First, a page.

Levante

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2020 Maserati Levante Overview

For the 2017 model year, Maserati became the latest premium European automaker to join the SUV craze with its own midsize crossover. Called the Levante, it features a similar platform and powertrain to Maserati’s Ghibli and Quattroporte sedans. And while its styling conforms to the typical crossover SUV shape, the Levante still features distinctive Maserati styling cues like narrow headlights, a large grille highlighted by thick vertical bars, three small porthole vents on each front fender, and of course Maserati’s famous trident badge.

The Levante is still a fresh model to the market, so other than adding standard xenon headlights, it goes into the 2020 model year largely unchanged. The Levante comes with either a V6 or a V8 engine (both twin-turbocharged) and in base, S, GranLusso, GranSport, S GranLusso, S GranSport, GTS, or Trofeo trims.

Most versions of the Levante get a 3.0-liter twin-turbo V6. It makes 345 horsepower in its lower output, but versions with S in the name get a boost to 424 hp. All Levantes have all-wheel drive (AWD) and shift through an 8-speed automatic gearbox. Stepping up to the GTS or Trofeo trim adds a 3.8-liter twin-turbo V8 with 550 or 590 hp, respectively. Both engines sound fantastic and come courtesy of the fine folks at Ferrari.

The GTS will do 0-60 mph in just 3.6 seconds, which are the kind of numbers that exotic supercars were putting up just a few years ago. Levantes have an electronically limited top speed of 155 mph but untethered, a Levante Trofeo will do nearly 190 mph. Since the Levante is largely based on the same platform as the Ghibli, it should drive like a lifted sedan, which is what it is, but features like adaptive shocks and air suspension with torque vectoring keep this SUV planted and sharp. V6 versions manage 15 mpg city, 21 highway, and 17 combined, while V8s get 14/18/15. They’re poor numbers, but nobody ever bought a Maserati to be fuel-efficient.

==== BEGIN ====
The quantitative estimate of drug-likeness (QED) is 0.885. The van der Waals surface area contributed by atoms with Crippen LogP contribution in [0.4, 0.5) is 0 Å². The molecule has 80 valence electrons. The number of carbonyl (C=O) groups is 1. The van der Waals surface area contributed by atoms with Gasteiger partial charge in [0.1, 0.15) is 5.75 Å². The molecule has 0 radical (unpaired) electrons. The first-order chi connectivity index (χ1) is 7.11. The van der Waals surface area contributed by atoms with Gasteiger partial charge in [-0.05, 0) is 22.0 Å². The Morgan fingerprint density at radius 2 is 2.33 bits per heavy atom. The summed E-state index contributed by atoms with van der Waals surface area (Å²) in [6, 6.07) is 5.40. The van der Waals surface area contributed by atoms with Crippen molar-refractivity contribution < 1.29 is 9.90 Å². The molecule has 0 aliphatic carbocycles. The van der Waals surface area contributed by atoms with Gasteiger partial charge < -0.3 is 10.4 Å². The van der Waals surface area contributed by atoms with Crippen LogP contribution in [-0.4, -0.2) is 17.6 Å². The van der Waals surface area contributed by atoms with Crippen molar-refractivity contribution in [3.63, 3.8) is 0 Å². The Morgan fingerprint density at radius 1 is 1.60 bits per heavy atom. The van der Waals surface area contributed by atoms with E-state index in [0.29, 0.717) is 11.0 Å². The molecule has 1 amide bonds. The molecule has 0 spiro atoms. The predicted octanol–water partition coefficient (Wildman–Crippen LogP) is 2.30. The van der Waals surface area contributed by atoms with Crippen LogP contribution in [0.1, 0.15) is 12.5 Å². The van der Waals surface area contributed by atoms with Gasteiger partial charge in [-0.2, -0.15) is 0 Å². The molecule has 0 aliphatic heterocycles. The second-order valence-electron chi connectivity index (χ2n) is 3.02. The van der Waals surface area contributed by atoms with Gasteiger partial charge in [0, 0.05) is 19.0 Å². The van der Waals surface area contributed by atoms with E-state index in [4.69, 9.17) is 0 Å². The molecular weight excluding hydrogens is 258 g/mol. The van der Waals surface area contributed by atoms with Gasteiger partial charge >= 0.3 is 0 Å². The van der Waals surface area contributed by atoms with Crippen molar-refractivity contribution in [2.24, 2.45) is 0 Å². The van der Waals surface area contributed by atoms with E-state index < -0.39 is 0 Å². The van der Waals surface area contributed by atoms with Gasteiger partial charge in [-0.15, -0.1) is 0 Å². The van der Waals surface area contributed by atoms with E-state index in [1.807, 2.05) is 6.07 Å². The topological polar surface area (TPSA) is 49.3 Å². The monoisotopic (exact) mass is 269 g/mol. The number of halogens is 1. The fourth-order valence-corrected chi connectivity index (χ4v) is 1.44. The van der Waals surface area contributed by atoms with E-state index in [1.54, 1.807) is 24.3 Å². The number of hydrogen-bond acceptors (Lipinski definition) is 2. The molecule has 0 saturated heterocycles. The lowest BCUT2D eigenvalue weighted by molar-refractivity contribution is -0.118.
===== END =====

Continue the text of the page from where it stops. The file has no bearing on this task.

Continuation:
Being a Maserati, the Levante spoils its passengers with full leather upholstery, open-pore wood trim, and clean brightwork throughout the interior. The analog clock on top of the dashboard is also a classy, old-school touch, while tech features include standard navigation, Apple CarPlay, Android Auto, five USB ports, and Maserati’s Touch Control Plus infotainment system centered on an 8.4-inch touchscreen. That said, the Levante has been criticized for its conspicuous Fiat Chrysler switchgear.

The premium luxury/performance crossover market is increasingly competitive these days. To choose the Maserati, you’d have to pass over the BMW X5/X6, Porsche Cayenne, Mercedes-Benz GLE-Class, and Audi Q7. On paper, the Levante isn’t a standout, but it does look and sound great, plus it comes with a lovely interior and the cachet of a Maserati badge.

Updated

Since 2012, Andrew Newton has been writing about cars both old and new. Andrew has been an associate editor at Sport Car Digest as well as a contributor to sites like BoldRide and JamesEdition. He was also the Education Manager at the Larz Anderson Auto Museum in Brookline, MA before becoming the Auction Editor at Hagerty Classic Car Insurance. He currently splits his time behind the wheel between his NA Miata, 1994 Corvette, and Triumph TR6.

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